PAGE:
What should I post on Instagram? No country for old marketing
Updated: Aug 4, 2020
Have you noticed how allergic everyone is to ‘old marketing’ these days? It’s something I’ve been thinking about a lot recently.
What do I mean by ‘old marketing’? Well, here’s an example.
As part of the campaign for Inka Upendo’s Samsara EP last year, we used social media promotion to grow her audience and get her music in front of lots of people. When the BBC invited her to play the Introducing stage at Reading & Leeds Festivals and mentioned they would be filming her set, one of our first reactions (after the initial 😱) was that this would be an amazing video to promote her and her music.
So we ran a few social ads with this clip of Inka performing Beatiful - no brainer, right? Wrong!
The Beatiful post didn’t perform nearly as well as some of Inka’s more ‘organic’ and natural-feeling posts. In particular, it was trounced by a pretty random Instagram story that featured Inka asking followers the correct way to pronounce ‘Mauritius’ (in case you were wondering, apparently it’s “mao-rit-ee-us”). People weren’t just liking the post, hundreds were clicking through to Spotify as well.
This is only one example of ‘old marketing’ just not hitting the mark any more. Anything that looks too shiny, professional or ‘marketing-y’ tends to turn people off. Is it any wonder why? I mean, how many times a day do you see slick and impersonal marketing messages?
People don’t want to hear from marketing teams or yet another digital marketing agency - they want to hear from real people. If you’re a creator, this means they want to hear directly from you!
From what we’ve seen on Feed, the posts that do really well aren’t necessarily the ones that people expect to do well. It’s always the content that feels most natural, is in the person’s own voice and avoids being too ‘sales-y’. People aren’t just interested in what you create, they also love finding out more about you and your story.
For example, if you’re a musician I would be willing to bet that your followers don’t react as well to a static picture of your artwork saying your latest release is out. When someone views your posts, what are you giving them that makes them want to find out more?
But a video of you making music, recording it, playing it or just messing around - that’s way more interesting and engaging.
I think this is true no matter what your goals are - the principles are the same, whether you want to build an audience who will listen to your music, find customers online or you're just interested in how to get more followers on Instagram.
By now you'll probably be thinking “OK, enough theorising. How about some concrete examples?!”. So here are a few more I’ve noticed, taken from people on Feed's beta programme.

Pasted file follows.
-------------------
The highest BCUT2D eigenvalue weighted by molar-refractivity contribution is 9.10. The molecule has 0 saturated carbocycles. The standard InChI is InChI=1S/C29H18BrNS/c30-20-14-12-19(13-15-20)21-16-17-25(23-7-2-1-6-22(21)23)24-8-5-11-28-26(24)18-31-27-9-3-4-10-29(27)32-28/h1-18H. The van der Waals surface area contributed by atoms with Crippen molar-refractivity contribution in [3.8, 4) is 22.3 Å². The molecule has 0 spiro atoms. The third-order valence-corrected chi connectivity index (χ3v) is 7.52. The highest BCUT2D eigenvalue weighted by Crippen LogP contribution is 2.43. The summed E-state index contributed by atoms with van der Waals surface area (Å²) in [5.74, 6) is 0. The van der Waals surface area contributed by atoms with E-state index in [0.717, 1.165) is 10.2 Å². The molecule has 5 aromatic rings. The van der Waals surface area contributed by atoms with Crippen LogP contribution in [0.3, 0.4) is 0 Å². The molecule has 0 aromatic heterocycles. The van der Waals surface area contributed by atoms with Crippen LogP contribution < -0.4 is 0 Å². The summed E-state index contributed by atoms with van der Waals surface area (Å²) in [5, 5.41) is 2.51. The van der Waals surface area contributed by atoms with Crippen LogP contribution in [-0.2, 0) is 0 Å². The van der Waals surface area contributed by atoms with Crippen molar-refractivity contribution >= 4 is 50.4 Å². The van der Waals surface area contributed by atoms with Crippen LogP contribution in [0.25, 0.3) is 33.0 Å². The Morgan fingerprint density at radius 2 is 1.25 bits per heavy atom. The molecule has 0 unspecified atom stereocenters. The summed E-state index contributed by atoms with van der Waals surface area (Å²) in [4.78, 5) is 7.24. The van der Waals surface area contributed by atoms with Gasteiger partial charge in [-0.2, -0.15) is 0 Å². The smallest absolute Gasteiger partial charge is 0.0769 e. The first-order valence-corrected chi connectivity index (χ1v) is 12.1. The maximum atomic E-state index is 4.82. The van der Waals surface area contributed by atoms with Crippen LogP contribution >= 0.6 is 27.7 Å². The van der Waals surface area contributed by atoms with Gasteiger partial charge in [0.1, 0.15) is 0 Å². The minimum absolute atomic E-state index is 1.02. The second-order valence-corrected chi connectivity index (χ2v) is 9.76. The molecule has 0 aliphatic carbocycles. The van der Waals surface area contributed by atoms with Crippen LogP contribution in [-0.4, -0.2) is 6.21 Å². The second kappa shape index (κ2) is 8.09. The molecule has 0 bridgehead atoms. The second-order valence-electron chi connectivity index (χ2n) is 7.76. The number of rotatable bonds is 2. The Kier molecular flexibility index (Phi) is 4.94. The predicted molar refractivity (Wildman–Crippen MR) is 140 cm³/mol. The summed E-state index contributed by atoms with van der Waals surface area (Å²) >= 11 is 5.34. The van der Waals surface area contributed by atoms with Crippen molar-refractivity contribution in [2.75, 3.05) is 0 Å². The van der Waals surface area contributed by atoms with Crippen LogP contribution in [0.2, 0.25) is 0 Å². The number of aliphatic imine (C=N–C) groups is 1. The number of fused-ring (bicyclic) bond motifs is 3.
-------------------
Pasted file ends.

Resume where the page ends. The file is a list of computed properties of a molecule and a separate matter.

Composer Michael Price is great at posting about his music, but he also makes sure to give people insight into his compositional process, life in the studio, recordings, performances and more.
By doing this, he keeps a conversation going with all his followers, whether they're fans of his music, fellow composers or synth geeks (or all three!).
Brighton-based sport clothing brand The Overland know their audience and consistently engage really well with both existing followers and new people. As a result, their following has been growing strongly over the past few months.
Their posts are never too overtly 'salesy' - instead, they focus on appealing to their audience's passion for outdoor sports. I don't even own a bike, but even I wish I could do those jumps after watching this.
I am Boleyn
Artist I am Boleyn has only been using Feed for a little while, but we've seen her promoted posts really resonating with people already. Images like the below, which don't 'ask' the viewer to do anything, have nonetheless been very effective at getting people to click through to streaming platforms.
You only have to look at Belle Chen's Instagram feed briefly to get a sense of what she's been up to - she keeps her followers updated on concerts, writing music, travelling and touring. I love how open and engaging she is on social media, which helps her audience to get to know the person behind the music.
Check out this post of her playing a prepared piano - we get the music, a sense of performance and also insight into how the sound is achieved.
She also uses Instagram really well; her latest Instagram live saw her playing a 'name that tune' session for fans ... all while she was waiting in line at the supermarket.
Anything you've done recently that has worked really well? Or want to chat about your own digital strategy? Find us @feed.hq or get in touch at firstname.lastname@example.org.
Subscribe to our mailing list